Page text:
Inheritance Tax

I have heard that my family may be liable to inheritance tax in the event of my death. Is this true and is it possible to protect my family from this tax liability?



Inheritance tax is a tax on the property and all other assets that people may receive from you when you pass away. Everybody is entitled to inherit a certain amount without any tax being payable, but above this figure inheritance tax must be paid on the full market value of what they receive.


The amount of inheritance tax payable is largely dependent on the relationship between both parties and the nature of the assets being received. For example, a spouse can inherit all assets from their deceased spouse tax free. A son or daughter may inherit up to €332,084 tax free but will have to pay inheritance tax of 25% of any figure over this threshold.


There are certain other reliefs and exemptions relating to Dwelling House Relief, Agricultural Relief and Business Relief.


Further strict time periods under which inheritance tax becomes payable can of course create a strain on a person’s ability to pay this tax as in many cases the individual may have to sell part of the assets inherited in order to pay the tax. As can be seen in the current market, disposing of such assets is quite difficult. In some instances loans are taken out in order to cover the tax liability, pending the sale of some of the assets. Again, securing a loan in the current environment can be quite a difficult task.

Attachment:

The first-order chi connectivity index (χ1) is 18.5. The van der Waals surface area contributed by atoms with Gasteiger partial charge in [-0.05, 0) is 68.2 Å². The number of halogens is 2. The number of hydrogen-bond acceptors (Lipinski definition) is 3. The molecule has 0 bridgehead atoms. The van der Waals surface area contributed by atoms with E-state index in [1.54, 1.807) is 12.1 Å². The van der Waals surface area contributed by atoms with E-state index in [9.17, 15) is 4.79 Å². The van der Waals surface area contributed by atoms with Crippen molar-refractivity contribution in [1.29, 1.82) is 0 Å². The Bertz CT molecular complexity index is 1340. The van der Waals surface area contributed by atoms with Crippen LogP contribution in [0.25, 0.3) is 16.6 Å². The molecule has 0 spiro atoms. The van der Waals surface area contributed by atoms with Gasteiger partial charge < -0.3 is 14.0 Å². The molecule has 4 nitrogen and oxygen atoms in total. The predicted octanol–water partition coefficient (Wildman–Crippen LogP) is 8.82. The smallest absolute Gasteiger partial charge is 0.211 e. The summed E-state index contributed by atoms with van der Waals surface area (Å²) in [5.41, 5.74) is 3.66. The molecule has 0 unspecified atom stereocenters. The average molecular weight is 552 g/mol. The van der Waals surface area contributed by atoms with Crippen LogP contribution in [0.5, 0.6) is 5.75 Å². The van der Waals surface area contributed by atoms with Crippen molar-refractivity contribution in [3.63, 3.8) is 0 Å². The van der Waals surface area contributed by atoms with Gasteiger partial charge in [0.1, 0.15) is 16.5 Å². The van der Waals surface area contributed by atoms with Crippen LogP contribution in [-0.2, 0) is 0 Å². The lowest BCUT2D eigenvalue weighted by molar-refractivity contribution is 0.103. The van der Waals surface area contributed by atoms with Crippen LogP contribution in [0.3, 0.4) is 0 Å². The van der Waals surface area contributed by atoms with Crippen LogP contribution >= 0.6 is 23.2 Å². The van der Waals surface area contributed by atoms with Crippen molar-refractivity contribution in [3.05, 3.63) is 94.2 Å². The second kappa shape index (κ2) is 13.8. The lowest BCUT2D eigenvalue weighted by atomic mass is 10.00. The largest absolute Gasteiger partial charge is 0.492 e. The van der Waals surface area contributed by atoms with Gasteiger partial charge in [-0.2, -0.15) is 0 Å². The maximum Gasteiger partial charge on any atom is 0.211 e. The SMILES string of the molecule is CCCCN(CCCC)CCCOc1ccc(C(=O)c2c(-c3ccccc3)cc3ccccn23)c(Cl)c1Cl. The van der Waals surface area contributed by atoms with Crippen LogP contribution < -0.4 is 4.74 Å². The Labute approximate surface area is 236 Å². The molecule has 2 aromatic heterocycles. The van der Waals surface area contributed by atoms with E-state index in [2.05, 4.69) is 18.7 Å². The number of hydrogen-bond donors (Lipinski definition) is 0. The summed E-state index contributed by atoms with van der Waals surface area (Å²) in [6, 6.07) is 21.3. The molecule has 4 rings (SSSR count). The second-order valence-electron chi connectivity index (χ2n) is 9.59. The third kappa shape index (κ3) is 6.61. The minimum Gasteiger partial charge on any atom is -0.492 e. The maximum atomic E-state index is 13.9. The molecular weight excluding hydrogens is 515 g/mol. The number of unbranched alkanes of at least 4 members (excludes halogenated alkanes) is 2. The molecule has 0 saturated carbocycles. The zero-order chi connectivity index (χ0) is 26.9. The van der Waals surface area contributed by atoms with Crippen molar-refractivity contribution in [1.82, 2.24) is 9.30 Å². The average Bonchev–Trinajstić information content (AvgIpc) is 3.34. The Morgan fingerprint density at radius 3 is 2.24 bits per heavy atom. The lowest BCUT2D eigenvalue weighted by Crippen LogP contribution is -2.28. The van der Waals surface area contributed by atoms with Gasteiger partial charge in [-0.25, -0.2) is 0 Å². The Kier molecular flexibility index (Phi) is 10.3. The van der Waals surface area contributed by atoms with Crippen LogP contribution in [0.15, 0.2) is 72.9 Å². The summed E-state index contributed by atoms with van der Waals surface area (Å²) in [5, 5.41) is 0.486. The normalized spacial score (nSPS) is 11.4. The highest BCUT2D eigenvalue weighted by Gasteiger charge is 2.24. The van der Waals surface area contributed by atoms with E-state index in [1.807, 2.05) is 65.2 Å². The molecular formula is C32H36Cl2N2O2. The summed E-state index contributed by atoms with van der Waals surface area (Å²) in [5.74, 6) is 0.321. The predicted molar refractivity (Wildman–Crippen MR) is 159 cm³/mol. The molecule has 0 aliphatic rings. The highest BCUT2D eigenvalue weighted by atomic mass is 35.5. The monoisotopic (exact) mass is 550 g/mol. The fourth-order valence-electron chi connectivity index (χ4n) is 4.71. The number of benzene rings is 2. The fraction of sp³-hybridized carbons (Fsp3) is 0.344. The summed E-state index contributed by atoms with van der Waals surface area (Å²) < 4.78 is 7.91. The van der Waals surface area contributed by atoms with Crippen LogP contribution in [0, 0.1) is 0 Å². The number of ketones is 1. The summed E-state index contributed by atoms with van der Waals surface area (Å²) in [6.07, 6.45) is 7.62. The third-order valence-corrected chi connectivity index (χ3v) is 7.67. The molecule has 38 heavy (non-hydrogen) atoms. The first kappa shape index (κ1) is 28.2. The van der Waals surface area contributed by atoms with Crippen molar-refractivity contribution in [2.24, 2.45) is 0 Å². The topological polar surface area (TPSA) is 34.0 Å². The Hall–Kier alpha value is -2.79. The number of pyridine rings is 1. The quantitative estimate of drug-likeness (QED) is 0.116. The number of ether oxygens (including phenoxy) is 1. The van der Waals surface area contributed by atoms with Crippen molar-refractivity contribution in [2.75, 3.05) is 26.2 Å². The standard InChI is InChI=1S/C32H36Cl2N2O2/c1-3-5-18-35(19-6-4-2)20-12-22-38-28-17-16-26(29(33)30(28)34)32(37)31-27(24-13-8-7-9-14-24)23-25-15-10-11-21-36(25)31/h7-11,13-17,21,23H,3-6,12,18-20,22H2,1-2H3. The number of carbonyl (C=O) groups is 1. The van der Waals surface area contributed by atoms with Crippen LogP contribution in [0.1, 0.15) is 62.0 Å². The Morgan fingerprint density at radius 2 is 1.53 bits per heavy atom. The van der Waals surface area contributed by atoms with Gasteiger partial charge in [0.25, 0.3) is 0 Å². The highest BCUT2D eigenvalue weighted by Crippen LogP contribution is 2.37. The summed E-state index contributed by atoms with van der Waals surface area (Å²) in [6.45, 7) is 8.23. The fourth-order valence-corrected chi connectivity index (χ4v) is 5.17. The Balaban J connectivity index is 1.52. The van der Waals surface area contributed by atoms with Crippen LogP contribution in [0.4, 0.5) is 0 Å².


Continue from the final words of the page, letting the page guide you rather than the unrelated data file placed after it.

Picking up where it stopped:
A very simple example of inheritance tax liability in operation is:


A surviving parent passes away leaving the following assets to a single son or daughter, who has not lived in the family home for 10 years and intends selling it. The value of the assets is as follows:


Family Home worth             €350,000

Holiday Home worth            €200,000

Contents of the Homes        €25,000

Car                                  €5,000

Money on Deposit               €10,000

Total Value                        €590,000


The son or daughter can inherit the first €332,084 tax free. The balance € 257,916 (€540,000 - €332,084) is liable for inheritance tax at 25%. The total tax liability is then €64,479.


The son or daughter in this simple example will have to pay a tax liability of €64,479. As most of the assets received are in the form of property, the son or daughter would have to cover a substantial portion of the liability from their own cash savings or possibly seek to take out a loan to cover the liability.


If the person in receipt of the inheritance was a brother / sister / niece or nephew, the total tax liability would be ever greater, coming in at €139,198.





So, what can be done to alleviate the tax burden in these cases?


This problem can be planned for in advance. A life insurance policy (Section 72 Policy) can be set up under trust for your beneficiaries. Such a policy will provide for a lump sum on death to your beneficiaries which can then be used to pay the tax liability. Provided the proceeds of the life policy are used to pay the tax liability, the proceeds of this life policy are not taxable when received by the beneficiary.


The ability to leave an inheritance to a family member is a wonderful gesture and one that would no doubt never be forgotten by those in receipt of it. The issues that arise for the person in receipt of such an inheritance can be complicated by the possible tax liability that comes with such a gesture. However, with some sound financial planning and advice, the issue of inheritance tax can be greatly relieved.


Recent Posts